Posts Tagged ‘Engadget’

“A team of researchers at the Human Connectome Project (HCP) have been carving up mice brains like Christmas hams to find out how we store memories, personality traits, and skills …” – Christopher Trout, Engadget


That’s right! AT&T of the U.S. has announced launching it’s medication adherence tool!

“The AT&T-connected GlowCaps fit on standard prescription bottles and use light then sound reminders, which can be followed by a phone call or text message so people don’t miss a dose. Each time the pill bottle is opened adherence data is recorded and securely relayed to Vitality over the AT&T wireless network. This daily adherence information is used to compile periodic progress reports that are sent to patients, caregivers and doctors, and family members.” – AT&T

I wonder if this service can be affordable by all patients and whether the coverage it good. Wish we had our mobile carriers here do the same 🙂

Yup! That’s so right … I’ve updated my Milestone Droid to 2.1!!! Manually 🙂 Thanks to the post engadget had on their site. The experience was painless and straight forward, but I’ll have to caution you that you’re proceeding on your own risk!

Here’s what their sources said and what I did on my Windows Vista (32 bit) platform 🙂  :

  1. Download RDS Lite and install it on your PC
  2. Download the Motorola updater and install it on your PC
  3. Download the file from the 2.1 update and unpack it (with WinRAR for example)
  4. Turn your phone off, and start it again with the up arrow button (the D-pad)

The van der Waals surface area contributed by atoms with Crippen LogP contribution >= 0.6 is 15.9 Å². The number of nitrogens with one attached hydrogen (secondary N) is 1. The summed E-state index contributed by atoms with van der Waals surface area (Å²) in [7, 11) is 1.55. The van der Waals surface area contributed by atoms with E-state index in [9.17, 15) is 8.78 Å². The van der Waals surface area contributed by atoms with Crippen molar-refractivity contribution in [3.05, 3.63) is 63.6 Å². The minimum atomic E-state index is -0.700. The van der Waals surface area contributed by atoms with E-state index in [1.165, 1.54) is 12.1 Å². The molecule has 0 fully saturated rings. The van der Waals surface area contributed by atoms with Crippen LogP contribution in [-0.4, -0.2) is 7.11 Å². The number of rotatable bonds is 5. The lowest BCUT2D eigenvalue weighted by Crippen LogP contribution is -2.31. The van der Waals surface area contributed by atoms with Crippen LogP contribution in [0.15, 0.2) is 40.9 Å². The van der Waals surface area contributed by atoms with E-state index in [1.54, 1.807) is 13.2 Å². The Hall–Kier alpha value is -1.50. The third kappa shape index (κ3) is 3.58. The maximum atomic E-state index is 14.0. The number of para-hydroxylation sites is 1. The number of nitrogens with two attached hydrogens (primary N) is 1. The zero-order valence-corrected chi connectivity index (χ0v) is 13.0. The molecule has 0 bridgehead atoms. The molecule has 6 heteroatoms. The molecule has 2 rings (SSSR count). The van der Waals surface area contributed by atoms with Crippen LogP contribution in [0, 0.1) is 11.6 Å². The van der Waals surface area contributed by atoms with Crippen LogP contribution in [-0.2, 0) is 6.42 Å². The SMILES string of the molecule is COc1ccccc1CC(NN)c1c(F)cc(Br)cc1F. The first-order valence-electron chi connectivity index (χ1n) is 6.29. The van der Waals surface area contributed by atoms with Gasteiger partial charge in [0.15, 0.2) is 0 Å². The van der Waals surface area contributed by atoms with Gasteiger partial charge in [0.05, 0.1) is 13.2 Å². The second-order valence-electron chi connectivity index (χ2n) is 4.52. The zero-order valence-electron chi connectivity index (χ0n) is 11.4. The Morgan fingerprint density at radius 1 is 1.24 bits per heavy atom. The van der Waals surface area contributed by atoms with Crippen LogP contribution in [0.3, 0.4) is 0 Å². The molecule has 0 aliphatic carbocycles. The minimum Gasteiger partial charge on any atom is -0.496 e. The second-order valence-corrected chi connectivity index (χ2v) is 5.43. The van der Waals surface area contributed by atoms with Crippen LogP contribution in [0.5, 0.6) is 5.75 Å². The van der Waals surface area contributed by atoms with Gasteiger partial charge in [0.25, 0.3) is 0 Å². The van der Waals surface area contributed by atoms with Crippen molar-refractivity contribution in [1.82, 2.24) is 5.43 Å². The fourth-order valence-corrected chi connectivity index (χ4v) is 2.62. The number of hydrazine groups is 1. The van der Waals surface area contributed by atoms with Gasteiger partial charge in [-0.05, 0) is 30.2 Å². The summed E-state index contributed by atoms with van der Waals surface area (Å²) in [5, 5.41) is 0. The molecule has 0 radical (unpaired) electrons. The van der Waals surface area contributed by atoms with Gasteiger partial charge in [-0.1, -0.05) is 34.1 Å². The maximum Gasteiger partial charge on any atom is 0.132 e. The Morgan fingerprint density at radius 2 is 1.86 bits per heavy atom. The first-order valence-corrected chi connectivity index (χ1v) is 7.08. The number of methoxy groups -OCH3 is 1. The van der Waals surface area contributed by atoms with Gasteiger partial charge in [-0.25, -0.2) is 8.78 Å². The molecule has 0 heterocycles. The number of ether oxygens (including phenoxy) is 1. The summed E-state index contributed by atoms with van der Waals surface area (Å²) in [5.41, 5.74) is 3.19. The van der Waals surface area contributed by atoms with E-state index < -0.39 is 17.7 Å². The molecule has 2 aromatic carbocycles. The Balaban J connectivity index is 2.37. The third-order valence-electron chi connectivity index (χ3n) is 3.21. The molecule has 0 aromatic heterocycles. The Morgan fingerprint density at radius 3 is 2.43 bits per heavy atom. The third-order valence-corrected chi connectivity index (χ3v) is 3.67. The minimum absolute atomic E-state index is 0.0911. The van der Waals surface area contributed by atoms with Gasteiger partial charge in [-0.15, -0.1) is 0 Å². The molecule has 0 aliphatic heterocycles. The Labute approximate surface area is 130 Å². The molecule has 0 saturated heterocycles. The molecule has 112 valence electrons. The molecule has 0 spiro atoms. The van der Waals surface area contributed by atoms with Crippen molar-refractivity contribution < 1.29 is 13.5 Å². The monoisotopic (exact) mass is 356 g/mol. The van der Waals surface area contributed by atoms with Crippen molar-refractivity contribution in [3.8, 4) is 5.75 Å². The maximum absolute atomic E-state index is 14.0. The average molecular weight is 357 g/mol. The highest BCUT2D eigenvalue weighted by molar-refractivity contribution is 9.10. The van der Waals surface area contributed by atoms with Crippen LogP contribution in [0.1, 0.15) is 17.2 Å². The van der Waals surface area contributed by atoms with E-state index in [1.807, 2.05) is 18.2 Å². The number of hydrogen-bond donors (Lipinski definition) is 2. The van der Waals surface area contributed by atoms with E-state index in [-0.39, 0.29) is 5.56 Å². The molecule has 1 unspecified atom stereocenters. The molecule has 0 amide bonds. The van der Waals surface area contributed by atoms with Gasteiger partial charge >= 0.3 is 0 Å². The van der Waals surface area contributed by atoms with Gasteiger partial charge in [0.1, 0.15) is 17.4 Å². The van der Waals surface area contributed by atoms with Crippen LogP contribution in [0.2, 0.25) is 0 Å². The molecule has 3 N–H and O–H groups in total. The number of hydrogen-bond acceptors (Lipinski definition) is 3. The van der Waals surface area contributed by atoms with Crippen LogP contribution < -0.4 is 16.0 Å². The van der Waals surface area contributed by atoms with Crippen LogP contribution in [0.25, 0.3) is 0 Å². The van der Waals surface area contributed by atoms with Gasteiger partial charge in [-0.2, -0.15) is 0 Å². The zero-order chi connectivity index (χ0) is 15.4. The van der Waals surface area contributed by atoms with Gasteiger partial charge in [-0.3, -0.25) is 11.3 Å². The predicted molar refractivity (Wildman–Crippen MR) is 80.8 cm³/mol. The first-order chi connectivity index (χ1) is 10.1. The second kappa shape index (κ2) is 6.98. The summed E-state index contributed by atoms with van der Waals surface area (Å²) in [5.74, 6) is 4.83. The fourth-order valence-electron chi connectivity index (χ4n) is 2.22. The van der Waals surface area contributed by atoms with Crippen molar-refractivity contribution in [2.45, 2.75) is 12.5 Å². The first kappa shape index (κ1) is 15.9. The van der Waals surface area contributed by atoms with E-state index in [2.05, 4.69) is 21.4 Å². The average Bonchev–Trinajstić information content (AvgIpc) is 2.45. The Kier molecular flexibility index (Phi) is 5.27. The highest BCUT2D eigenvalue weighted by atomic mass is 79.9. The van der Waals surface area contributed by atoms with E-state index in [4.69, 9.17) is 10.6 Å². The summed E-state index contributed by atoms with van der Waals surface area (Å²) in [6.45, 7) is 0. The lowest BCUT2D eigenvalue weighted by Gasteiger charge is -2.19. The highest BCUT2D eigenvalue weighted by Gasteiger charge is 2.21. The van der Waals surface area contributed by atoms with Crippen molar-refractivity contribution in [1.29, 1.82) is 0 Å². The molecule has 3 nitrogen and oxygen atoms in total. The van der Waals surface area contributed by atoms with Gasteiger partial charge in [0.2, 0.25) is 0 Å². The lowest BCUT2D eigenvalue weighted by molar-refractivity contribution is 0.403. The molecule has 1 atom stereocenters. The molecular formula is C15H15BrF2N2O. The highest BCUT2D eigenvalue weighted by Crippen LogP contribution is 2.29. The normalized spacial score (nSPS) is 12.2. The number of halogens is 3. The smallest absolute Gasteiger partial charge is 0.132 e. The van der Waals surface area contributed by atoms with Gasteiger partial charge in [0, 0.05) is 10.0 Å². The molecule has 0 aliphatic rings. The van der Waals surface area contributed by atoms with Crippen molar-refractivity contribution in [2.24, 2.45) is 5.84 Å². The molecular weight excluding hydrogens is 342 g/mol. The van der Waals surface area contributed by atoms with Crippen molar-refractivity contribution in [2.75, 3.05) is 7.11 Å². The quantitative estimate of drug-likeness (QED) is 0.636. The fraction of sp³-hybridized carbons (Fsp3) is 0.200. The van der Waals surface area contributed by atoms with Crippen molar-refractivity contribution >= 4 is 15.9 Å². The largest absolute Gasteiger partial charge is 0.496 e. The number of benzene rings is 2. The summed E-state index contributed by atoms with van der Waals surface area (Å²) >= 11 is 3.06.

5. Then you’ll get a black screen with the text: ‘Ok to program “
  6. Connect your device with the USB cable to your PC and start RDS Lite program
  7. Select the update file in RDS Lite (unzipped 2.1 update file .SBF format that you downloaded in step 3) and press start
  8. Let it do it’s own thing until you’re rebooted
  9. Please wait, et voila, you’re on Android 2.1  🙂

*Note: Your droid will become as if it went through a factory reset!

“Virtobot … used currently at the University of Bern’s Institute of Forensic Medicine, the creature is capable of performing “virtual autopsies.” In other words, corpses can be slid within the 3D scanner for investigation, all without ever cracking open the skull or slicing the cold, pearly skin. The goal here is to provide investigators with information on deaths even years after they happen, possibly after new evidence is dug up.” – Darren Murph, Engadget

Now you gotta admit how cool this is! I would imagine however that the amount of radiation must be phenomenal! But they’re dead anyways …

WOW! This is a nice piece of handy art 🙂 Geeky a bit I know 🙂 But who would’ve thought you would use a hard drive as a clock!

“Designed and crafted by Svofski, the Strobeshnik relies on the stroboscopic effect to create the illusion of a persistent numeric display. The HDD platter itself has ten digits, colon and dash marks cut all the way through it, and by carefully timing the light strobes, the illusion is perfected.” Darren Murph, Engadget

I just read this on Engadget! Imagine carrying your PC with you “virtually” anywhere you go! Good stuff!! Man this would save you tons of headache and you won’t need to worry which physical machines you use … Making HUGE assumptions here because I didn’t try it yet 🙂

Here what Engadget had to say:

“Basically it backs up your C: drive into a bootable, standalone app-wrapped VMWare image, which can run off of a compatible Iomega drive (new eGo and Prestige lines, for starters) on any other Windows computer. Any changes you make to your system in VM mode will then be synced back to your main machine when you return.” – Paul Miller, Engadget

Yup, that’s right! These contact lenses will change color when a diabetic patient wears them informing him/her that his/her glucose levels are too low or too high! What an achivement for University of Western Ontario researchers.

” The secret to their contacts are some “extremely small” nanoparticles that are embedded in the hydrogel lenses which, like some similar systems (such as those pictured at right), react to the glucose molecules in tears and cause a chemical reaction that changes the color of the lenses — thereby informing the wearer when their blood sugar is too low or too high.” – Donald Melanson, Engadget